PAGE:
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‘Amateur hour is over’: Ohio Gov. Kasich rips 2016 GOP nomination clown car before climbing aboard

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Looking at if he is about to toss his hat into the already-crowded ring for the 2016 GOP presidential nomination, Ohio Gov. John Kasich took a shot at the existing field, saying , “Amateur hour is over.”

In an interview with CBN host David Brody, Kasich summed up the current field of GOP candidates as lacking in experience and results.

Presumably taking jabs at resume-thin frontrunners like Senators Rand Paul, Marco Rubio, and Ted Cruz, Kasich listed off his accomplishments.

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“It’s experience and record. Amateur hour is over,” Kasich explained. “I was chairman of the Budget Committee when we balanced the budget and cut taxes and paid down debt, when I was in Congress and the economy was roaring. I was a military reformer. I served on defense for eighteen years. I’ve got ten years of private sector experience and I’m running a big state. ”

In a conversation with the Columbus Dispatch, Kasich made it clear he was talking about the his Republican rivals, saying, “Why would I worry about the rest of the field? Look at the resumes and tell me who has national-security experience, who was involved in changing and balancing the budget and getting welfare reform through?”

Unlike many candidates, Kasich has not found it necessary to pander to the party’s extreme right wing base, going so far as to approve  Obamacare’s expansion of Medicaid to low-income adults in his industrial state.

While candidates including former Texas Gov. Rick Perry and former Florida Gov. Jeb Bush, stumbled and pleaded ignorance about the motives of Charleston church shooter Dylann Roof, Kasich was more direct saying, “You read what they said about the guy. It sure appears that way,” when asked if he thought the murders were racially motivated.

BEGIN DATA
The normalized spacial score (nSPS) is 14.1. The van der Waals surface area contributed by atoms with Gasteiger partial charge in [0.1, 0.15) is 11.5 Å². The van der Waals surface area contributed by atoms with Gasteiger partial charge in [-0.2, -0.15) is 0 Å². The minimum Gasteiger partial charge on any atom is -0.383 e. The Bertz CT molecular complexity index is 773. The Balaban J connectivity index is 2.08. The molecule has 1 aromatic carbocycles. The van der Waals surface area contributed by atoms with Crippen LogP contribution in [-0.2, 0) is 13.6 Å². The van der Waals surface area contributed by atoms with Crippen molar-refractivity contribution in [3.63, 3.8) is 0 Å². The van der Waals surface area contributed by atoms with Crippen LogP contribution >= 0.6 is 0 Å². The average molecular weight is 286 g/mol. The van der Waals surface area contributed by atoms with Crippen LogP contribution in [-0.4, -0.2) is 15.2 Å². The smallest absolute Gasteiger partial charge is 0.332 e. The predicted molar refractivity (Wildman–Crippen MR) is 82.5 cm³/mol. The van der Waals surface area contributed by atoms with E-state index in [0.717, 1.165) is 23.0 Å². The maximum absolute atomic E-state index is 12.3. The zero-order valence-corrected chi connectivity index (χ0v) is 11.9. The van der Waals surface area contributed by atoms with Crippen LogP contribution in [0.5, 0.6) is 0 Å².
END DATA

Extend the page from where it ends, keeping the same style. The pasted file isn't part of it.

Watch the interview below from CBN:

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Elections 2016

Vietnamese women strive to clear war-era mines

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Inching across a field littered with Vietnam war-era bombs, Ngoc leads an all-women demining team clearing unexploded ordnance that has killed tens of thousands of people -- including her uncle.

"He died in an explosion. I was haunted by memories of him," Le Thi Bich Ngoc tells AFP as she oversees the controlled detonation of a cluster bomb found in a sealed-off site in central Quang Tri province.

More than 6.1 million hectares of land in Vietnam remain blanketed by unexploded munitions -- mainly dropped by US bombers -- decades after the war ended in 1975.

At least 40,000 Vietnamese have since died in related accidents. Victims are often farmers who accidentally trigger explosions, people salvaging scrap metal, or children who mistake bomblets for toys.

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Elections 2016

Chief Justice John Roberts issues New Year’s Eve warning to stand up for democracy

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In a progressive welcoming move, Chief Justice John Roberts issued his New Year's Eve annual report urging his fellow federal judges to stand up for democracy.

"In our age, when social media can instantly spread rumor and false information on a grand scale, the public's need to understand our government, and the protections it provides, is ever more vital," he wrote. "We should celebrate our strong and independent judiciary, a key source of national unity and stability."

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Trump’s next 100 days will dictate whether he can be re-elected or not — here’s why

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According to CNN pollster-in-residence Harry Enten, Donald Trump's next 100 days -- which could include an impeachment trial in the Senate -- will hold the key to whether he will remain president in 2020.

As Eten explains in a column for CNN, "His [Trump's] approval rating has been consistently low during his first term. Yet his supporters could always point out that approval ratings before an election year have not historically been correlated with reelection success. But by mid-March of an election year, approval ratings, though, become more predictive. Presidents with low approval ratings in mid-March of an election year tend to lose, while those with strong approval ratings tend to win in blowouts and those with middling approval ratings usually win by small margins."

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